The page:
Britain's Guardian newspaper reported on Thursday that one NSA contact, a U.S. official, had provided the telephone numbers of 35 world leaders that had then been monitored.

As well as raising questions about the EU-US trade negotiations, the spying furore could also have an impact on data-privacy legislation working its way through the EU.

The European Parliament this week backed legislation, proposed by the European Commission in early 2012, that would greatly toughen EU data protection rules dating from 1995.

The new rules would restrict how data collected in Europe by firms such as Google and Facebook is shared with non-EU countries, introduce the right of EU citizens to request that their digital traces be erased, and impose fines of €100 million ($138 million) or more on rule breakers.

The United States is concerned the regulations, if they enter into law, will raise the cost of handling data in Europe. Google, Yahoo!, Microsoft and others have lobbied hard against the proposals.

Given the spying accusations, France and Germany - the two most influential countries in EU policy - may succeed in getting member states to push ahead on negotiations with the parliament to complete the new data regulations by 2015.

For the United States, it could substantially change how data privacy rules are implemented globally.

Positions: 

Council President Herman Van Rompuy stated following the first session of the European Council

"Alongside our foreseen work, we had a discussion tonight about recent developments concerning possible intelligence issues and the deep concerns that these events have raised among European citizens.

The Heads of State or government underlined the close relationship between Europe and the USA and the value of that partnership. They expressed their conviction that the partnership must be based on respect and trust, including as concerns the work and cooperation of secret services.

They stressed that intelligence gathering is a vital element in the fight against terrorism.

This applies to relations between European countries as well as to relations with the USA.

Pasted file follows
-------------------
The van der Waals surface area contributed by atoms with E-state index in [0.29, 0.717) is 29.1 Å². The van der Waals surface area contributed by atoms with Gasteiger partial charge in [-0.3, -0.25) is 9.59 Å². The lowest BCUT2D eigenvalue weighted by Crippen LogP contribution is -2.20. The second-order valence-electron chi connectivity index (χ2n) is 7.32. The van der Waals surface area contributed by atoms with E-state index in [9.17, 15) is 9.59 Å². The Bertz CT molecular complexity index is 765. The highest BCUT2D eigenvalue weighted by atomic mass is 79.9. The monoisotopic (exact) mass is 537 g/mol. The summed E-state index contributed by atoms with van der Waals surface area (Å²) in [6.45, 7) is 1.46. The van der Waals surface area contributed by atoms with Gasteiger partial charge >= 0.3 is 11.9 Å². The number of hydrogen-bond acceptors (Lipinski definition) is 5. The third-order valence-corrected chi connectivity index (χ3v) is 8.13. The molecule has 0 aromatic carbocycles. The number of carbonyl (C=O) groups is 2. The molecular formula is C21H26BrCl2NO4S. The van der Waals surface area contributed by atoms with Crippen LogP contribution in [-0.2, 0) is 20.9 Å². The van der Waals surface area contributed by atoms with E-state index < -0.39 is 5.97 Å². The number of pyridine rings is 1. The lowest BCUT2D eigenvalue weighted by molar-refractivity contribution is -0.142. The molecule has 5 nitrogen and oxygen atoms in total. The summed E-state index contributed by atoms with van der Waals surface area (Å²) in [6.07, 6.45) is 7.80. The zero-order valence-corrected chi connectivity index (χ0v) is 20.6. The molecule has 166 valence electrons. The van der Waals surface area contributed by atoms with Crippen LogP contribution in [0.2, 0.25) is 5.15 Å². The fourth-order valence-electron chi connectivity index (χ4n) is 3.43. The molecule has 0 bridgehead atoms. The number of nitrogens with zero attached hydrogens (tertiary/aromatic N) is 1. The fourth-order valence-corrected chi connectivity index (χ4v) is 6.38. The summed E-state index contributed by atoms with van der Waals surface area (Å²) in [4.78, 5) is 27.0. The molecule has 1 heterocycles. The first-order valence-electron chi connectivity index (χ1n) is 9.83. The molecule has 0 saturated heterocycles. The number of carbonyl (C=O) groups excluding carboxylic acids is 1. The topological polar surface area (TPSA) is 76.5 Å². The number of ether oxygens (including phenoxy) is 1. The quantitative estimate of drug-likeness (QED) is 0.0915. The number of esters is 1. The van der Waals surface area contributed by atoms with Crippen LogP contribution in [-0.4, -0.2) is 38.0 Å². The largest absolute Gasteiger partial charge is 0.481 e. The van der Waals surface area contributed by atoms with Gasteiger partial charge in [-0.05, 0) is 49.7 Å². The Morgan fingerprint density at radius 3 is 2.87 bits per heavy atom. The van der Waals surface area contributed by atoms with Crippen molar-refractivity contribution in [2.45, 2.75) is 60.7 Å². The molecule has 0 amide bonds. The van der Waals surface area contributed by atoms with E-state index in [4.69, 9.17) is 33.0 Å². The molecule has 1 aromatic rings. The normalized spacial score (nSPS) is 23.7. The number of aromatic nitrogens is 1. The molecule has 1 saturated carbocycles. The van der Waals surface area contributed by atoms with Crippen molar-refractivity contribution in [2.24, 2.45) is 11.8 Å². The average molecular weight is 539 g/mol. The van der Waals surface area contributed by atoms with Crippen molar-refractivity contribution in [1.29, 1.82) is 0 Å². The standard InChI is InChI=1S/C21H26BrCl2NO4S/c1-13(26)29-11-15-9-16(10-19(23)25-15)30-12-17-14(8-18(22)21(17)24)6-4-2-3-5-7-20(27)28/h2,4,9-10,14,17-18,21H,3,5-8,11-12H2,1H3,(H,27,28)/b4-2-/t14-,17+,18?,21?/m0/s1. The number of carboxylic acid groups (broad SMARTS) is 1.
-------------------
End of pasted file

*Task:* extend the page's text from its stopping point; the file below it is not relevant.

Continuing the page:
A lack of trust could prejudice the necessary cooperation in the field of intelligence gathering.

The Heads of State or government took note of the intention of France and Germany to seek bilateral talks with the USA with the aim of finding before the end of the year an understanding on mutual relations in that field. They noted that other EU countries are welcome to join this initiative.

They also pointed to the existing Working Group between the EU and the USA on the related issue of data protection and called for rapid and constructive progress in that respect."

In his speech to the Council, the European Parliament President Martin Schulz stated:

“The NSA scandal was a wake-up call. Now that there is evidence that EU embassies, European parliaments, European heads of government and citizens have been spied on by the USA on a grand scale, the European Parliament has called for the suspension of the TFTP Agreement. We are calling for the exchange of bank data with the Americans to be temporarily suspended. The European Parliament will also safeguard the interests and fundamental rights of EU citizens at the negotiations on the Transatlantic Trade and Investment Partnership.

We must ensure that our citizens’ fundamental rights are protected on the internet too – by ensuring that companies from the USA and other countries which offer services in the EU are subject to our rules, but also by going down new paths: as Europeans we must act with determination and promote standards and procedures which promote our values.”

Italian Prime Minister Enrico Letta commented at the summit on the report in L’Espresso that British and American intelligence agencies had both monitored Italians’ phone calls and e-mails.

“It is inconceivable and unacceptable that there should be acts of espionage of this type,” he said.